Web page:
Experimental determination of critical point data like critical temperature, critical pressure, critical volume and critical compressibility of high-melting metals such as niobium is very rare due to the outstanding experimental difficulties in reaching the necessary extreme temperature and pressure regimes. Experimental techniques to achieve such extreme conditions could be diamond anvil devices, two stage gas guns or metal samples hit by explosively accelerated flyers. Electrical pulse-heating under increased pressures would be another choice. This technique heats thin wire samples of 0.5 mm diameter and 40 mm length from room temperature to melting and then further to the end of the stable phase, the spinodal line, within several microseconds. When crossing the spinodal line, the sample explodes and reaches the gaseous phase. In our laboratory, pulse-heating experiments can be performed under variation of the ambient pressure from 1 to 5000 bar and allow a direct determination of critical point data for low-melting, but not for high-melting metals. However, the critical point also can be estimated by extrapolating the liquid phase density according to theoretical models. A reasonable prerequisite for the extrapolation is the existence of data that cover as much as possible of the liquid phase and at the same time exhibit small uncertainties. Ohmic pulse-heating was therefore applied to determine thermal volume expansion, and from that density of niobium over the entire liquid phase. As a first step, experiments under ambient pressure were performed. The second step will be to perform experiments under high-pressure conditions. During the heating process, shadow images of the expanding sample wire were captured at a frame rate of 4 × 105 fps to monitor the radial expansion as a function of time. Simultaneously, the sample radiance was measured with a pyrometer operating at a mean effective wavelength of 652 nm. To increase the accuracy of temperature deduction, spectral emittance in the liquid phase is also taken into account. Due to the high heating rates of about 2 × 108 K/s, longitudinal expansion of the wire is inhibited which implies an increased radial expansion. As a consequence, measuring the temperature dependent radial expansion is sufficient to deduce density as a function of temperature. This is accomplished by evaluating the full widths at half maximum of the cup-shaped intensity profiles that are calculated from each shadow image of the expanding wire. Relating these diameters to the diameter obtained before the pulse-heating start, the temperature dependent volume expansion is calculated. With the help of the known room-temperature density, volume expansion is then converted into density data. The so-obtained liquid density behavior is compared to existing literature data and provides another independent source of experimental data. In this work, the newly determined off-critical liquid phase density was in a second step utilized as input data for the estimation of niobium’s critical point. The approach used, heuristically takes into account the crossover from mean field to Ising behavior, as well as the non-linearity of the phase diagram’s diameter.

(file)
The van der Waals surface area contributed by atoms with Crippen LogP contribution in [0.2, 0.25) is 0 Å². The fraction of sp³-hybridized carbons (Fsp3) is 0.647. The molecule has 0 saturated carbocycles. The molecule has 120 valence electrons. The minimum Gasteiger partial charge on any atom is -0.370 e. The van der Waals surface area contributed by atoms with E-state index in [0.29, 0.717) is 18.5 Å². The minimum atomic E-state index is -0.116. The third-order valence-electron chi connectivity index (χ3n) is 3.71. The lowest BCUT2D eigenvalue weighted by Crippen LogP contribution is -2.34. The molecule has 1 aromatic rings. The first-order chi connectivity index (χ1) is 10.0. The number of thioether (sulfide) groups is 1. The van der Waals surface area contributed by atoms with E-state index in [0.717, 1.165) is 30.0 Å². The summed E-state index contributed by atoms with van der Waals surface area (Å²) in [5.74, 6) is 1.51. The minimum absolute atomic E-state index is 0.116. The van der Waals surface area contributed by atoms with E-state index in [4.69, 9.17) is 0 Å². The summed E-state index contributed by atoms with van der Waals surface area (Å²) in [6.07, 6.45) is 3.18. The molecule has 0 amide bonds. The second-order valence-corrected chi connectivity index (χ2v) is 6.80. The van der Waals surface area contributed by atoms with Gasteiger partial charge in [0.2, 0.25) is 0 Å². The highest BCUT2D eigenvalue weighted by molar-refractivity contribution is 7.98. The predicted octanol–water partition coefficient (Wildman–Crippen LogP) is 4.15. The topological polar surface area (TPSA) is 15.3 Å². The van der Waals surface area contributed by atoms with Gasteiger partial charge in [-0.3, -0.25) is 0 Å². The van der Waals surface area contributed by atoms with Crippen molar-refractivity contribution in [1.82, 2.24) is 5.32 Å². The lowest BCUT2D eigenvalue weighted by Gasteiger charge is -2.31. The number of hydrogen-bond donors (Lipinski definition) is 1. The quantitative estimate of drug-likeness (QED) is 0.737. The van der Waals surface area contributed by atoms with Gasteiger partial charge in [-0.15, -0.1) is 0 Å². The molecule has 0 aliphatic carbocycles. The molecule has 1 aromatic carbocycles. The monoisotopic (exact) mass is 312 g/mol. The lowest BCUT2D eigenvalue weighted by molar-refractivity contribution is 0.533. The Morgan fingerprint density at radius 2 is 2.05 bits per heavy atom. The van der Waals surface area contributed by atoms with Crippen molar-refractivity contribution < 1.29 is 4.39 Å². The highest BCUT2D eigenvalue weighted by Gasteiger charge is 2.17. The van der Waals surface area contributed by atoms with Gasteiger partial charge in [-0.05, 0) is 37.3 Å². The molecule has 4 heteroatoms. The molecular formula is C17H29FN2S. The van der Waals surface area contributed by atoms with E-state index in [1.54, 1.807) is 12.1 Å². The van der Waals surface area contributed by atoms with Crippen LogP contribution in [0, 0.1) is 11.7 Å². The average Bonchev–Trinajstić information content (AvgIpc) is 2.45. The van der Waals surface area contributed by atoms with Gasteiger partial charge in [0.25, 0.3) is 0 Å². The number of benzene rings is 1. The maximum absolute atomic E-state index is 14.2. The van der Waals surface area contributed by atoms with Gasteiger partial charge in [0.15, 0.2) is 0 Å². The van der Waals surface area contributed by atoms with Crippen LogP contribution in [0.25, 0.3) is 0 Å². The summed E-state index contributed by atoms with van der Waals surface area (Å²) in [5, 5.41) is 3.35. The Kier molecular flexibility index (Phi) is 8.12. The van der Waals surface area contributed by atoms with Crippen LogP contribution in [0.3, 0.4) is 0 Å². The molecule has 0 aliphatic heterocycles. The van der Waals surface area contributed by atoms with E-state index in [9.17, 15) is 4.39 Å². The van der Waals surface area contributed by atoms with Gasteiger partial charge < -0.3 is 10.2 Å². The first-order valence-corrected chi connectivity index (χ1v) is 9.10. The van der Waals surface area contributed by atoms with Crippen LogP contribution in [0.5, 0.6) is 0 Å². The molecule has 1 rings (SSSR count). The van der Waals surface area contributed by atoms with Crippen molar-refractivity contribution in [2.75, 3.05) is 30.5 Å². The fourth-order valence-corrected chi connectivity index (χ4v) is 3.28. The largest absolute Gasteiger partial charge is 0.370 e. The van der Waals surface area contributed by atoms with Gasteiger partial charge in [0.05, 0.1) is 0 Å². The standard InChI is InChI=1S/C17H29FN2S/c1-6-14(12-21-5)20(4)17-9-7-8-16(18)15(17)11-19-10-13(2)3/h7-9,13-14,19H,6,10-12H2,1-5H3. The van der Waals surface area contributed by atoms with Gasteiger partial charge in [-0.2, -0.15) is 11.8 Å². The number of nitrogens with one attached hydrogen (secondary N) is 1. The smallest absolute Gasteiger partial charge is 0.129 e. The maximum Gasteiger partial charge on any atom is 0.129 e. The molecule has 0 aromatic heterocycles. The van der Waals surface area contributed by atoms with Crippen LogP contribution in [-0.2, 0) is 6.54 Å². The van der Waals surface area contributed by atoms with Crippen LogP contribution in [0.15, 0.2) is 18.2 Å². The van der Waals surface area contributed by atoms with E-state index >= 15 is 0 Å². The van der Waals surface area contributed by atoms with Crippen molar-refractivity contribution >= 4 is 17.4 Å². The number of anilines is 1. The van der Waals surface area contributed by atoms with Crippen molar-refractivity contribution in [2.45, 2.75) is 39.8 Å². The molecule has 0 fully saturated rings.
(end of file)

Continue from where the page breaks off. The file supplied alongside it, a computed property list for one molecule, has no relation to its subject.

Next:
Keywords: critical point data, density, liquid metals, niobium, ohmic pulse-heating, volume expansion

Procedia PDF Downloads 145